The recent passing of China’s terrestrial AIS ban is a huge blow to the shipping industry that tries to evolve forward in terms of shipment visibility and sustainability. With the country’s two stringent data protection laws, the Data Security Law (DSL) and Personal Information Protection Law (PIPL) which was passed in recent months, collecting Chinese onshore data needs government intervention now more than ever before! The manufacturing hub is the second-largest economy and home to six out of ten of the world’s largest shipping ports. This definitely has an impact on everyday Chinese goods that we import.
What does the law say?
Personal Information Protection Law (PIPL) was passed on November 1st and comes with some pretty strict rules about how companies process your personal data, as well as what they can do once it leaves Chinese soil. The law does not specifically state anything on the lines of shipping data but still Chinese data providers are withholding terrestrial AIS data as a precaution which was visible in the drop of these data reducing from 300,000 terrestrial positions to almost 90% from the period of Oct 28th to Nov 15th.
Under Data Security Law (DSL) which was passed on Dec 1st, the Chinese government has ordered a data classification system that dictates which information is considered important and requires closer scrutiny. While both the laws do not have any mentions on how shipping data can be processed, why do companies hesitate to provide these Chinese data points? Any breach of the above laws has penalities that could potentially cost millions of USD which both the Chinese data providers and US companies that handle these data are afraid of, until a clear vision on how these laws are implemented on shipping data.
Not all data is good data!
It is imperative to understand that China did not go on a complete blackout of AIS data as the assertion from news headlines claims them to be. It can be misleading at its best. In fact, we receive AIS data for the same amount of vessels that we received even before the new law came into effect. What has changed is the precision of data that we receive.
Terrestrial vs Satellite AIS:
For maritime traffic monitoring, AIS is an essential tool that provides collision avoidance between ships by real-time tracking of their locations. The system can be used by companies in order to predict the movements of vessels with the signals that are received from AIS transponders installed onboard. What China has blocked is the data sharing of AIS reports received via terrestrial receiver stations located on-shore. Still, Satellite AIS is available for the public that can fill this missing puzzle to an extend. Terrestrial AIS reports have accurate real-time visibility for vessels that are near anchorage and ports with signals processed every 30-45 seconds against satellite signals that can range from minutes to hours depending upon the multiple macro factors.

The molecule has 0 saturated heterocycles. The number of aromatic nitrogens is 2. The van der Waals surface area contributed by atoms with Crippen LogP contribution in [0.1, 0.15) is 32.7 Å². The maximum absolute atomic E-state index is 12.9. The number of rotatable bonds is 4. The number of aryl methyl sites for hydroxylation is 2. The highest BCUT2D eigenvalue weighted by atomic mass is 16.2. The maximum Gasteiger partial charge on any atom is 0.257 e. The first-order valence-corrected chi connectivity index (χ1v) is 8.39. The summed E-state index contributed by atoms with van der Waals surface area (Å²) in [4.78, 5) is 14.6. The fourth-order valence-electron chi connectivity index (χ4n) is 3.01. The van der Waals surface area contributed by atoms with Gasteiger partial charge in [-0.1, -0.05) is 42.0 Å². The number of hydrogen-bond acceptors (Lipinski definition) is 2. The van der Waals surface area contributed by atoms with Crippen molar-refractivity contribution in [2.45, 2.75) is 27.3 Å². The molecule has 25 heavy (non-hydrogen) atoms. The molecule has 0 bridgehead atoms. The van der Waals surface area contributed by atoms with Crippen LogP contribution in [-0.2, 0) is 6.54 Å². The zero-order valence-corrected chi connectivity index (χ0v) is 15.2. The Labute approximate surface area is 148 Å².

How can this missing data affect us?
- Port congestion: AIS data providers that solely depend on AIS information to forecast and pinpoint port congestion will have challenges in providing real-time visibility over the time at port and anchorage data. Port congestion is a dynamic dataset that needs real-time visibility backed by multiple data sources and not just solely satellite AIS, in this case.
- Green shipping: From a sustainability standpoint now that countries and major carriers are partnering to promote green shipping, the lack of such real-time data can be a hindrance to promoting these sustainable efforts.
- ETA calculation: Real-time ETA calculation can be a hurdle which can have a domino effect on how the rail and truck planning happens with respect to container discharge. The current systems that are alternatively based on historical routes can’t keep up with current traffic patterns and will cost us inefficiency.
Reducing dependency on a single source: End of the day, the problem is not whether we have terrestrial AIS data but rather it is about the inadequacy of relevant data and intelligent data crunching systems to make any data-backed decision. For an instance to calculate port congestion and ETAs, here at GoComet we use multiple data sources and variations such as geo-fence signals from ports backed by data from server integration with more than 250 carriers and 50,000 containers that are tracked on monthly basis to calculate accurate port delay and milestones till vessel discharge.
With the intelligent combination of available resources, strategic partnership with carrier lines, and proper data crunching of existing data shippers can always take actions to streamline any shipment planning from point A to point B. Our team has years of experience working in this dynamic industry so contact us today if you need help taking your next steps towards optimizing your shipments moving forward!